Can a DPOA take property from the principle while they are alive in a hospital?

UPDATED: Sep 30, 2022

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Can a DPOA take property from the principle while they are alive in a hospital?

Grandmother was incapacitated for 2.5 days but regained all her faculties. On day 3, my aunt who is the durable power of attorney, took

paintings and other properties belonging to my grandmother with no knowledge to her or the other family members. The papers say she

can use DPOA when principle is incapacitated. She took the stuff out of state to one of her friend’s houses. What are our options?

Asked on March 20, 2017 under Estate Planning, Michigan


M.D., Member, California and New York Bar / FreeAdvice Contributing Attorney

Answered 5 years ago | Contributor

A person who is designated to be the agent for a Power of Attorney assumes certain responsibilities. The agent is obligated to act in the best interests of the principal and must always follow their directions. An agent has a "fiduciary duty" which means that the agent must act with honestly and in good faith on behalf of their principal. The agent must keep their money separate from the principal's; keep detailed records concerning all transactions engage din on behalf of the principal's; not profit by any transaction in which the agent represents the principal; and not make a gift or otherwise transfer any of the principal's money or personal/real property to themselves unless the POA explicitly states that they can do so. At this point, you should consult directly with an attorney; they can best advise you further regarding this situation.
Fiduciaries owe two main duties to their clients: a duty of loyalty and a duty of care. The duty of loyalty requires that fiduciaries act solely in the interest of their clients, rather than in their own interest. Thus fiduciaries must not derive any direct or indirect profit from their position, and must avoid potential conflicts of interest. The duty of care requires that fiduciaries perform their functions with a high level of competence and thoroughness, in accordance with industry standards.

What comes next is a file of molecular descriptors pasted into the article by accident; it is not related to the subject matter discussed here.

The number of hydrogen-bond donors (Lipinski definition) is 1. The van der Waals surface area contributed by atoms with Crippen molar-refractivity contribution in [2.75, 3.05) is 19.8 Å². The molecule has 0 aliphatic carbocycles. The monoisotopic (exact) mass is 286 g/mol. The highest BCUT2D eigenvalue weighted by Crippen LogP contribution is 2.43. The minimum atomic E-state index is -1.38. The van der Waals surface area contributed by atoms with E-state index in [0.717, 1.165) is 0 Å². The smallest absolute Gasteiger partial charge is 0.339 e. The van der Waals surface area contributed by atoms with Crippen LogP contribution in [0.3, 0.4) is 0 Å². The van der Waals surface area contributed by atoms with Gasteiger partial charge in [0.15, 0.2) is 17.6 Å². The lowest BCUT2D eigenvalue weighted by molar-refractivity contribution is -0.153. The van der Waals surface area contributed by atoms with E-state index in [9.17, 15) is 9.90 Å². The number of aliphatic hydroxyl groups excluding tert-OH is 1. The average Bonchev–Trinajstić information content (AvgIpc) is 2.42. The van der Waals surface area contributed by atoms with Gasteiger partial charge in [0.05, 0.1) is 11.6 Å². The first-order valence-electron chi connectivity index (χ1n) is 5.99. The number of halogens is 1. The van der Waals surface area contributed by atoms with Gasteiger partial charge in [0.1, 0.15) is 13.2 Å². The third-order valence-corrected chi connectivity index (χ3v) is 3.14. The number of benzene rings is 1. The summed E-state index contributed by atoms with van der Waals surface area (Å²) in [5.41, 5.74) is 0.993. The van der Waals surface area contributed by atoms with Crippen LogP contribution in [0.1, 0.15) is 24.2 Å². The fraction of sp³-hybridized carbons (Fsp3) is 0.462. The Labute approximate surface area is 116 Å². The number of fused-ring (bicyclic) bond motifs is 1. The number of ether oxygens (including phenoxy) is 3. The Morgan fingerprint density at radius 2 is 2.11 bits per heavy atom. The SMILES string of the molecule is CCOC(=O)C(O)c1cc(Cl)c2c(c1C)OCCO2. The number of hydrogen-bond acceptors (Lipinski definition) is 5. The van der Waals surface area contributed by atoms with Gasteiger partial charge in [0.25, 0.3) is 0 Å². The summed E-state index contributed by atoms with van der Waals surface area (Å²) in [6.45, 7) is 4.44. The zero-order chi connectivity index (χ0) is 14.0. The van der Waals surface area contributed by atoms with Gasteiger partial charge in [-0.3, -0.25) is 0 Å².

Various remedies may be available if a fiduciary duty was breached. Common actions for an abuse of a power of attorney, among others, include a petition for an accounting, claim of breach of fiduciary duty, theft, conversion, or a fraud charge.

IMPORTANT NOTICE: The Answer(s) provided above are for general information only. The attorney providing the answer was not serving as the attorney for the person submitting the question or in any attorney-client relationship with such person. Laws may vary from state to state, and sometimes change. Tiny variations in the facts, or a fact not set forth in a question, often can change a legal outcome or an attorney's conclusion. Although has verified the attorney was admitted to practice law in at least one jurisdiction, he or she may not be authorized to practice law in the jurisdiction referred to in the question, nor is he or she necessarily experienced in the area of the law involved. Unlike the information in the Answer(s) above, upon which you should NOT rely, for personal advice you can rely upon we suggest you retain an attorney to represent you.

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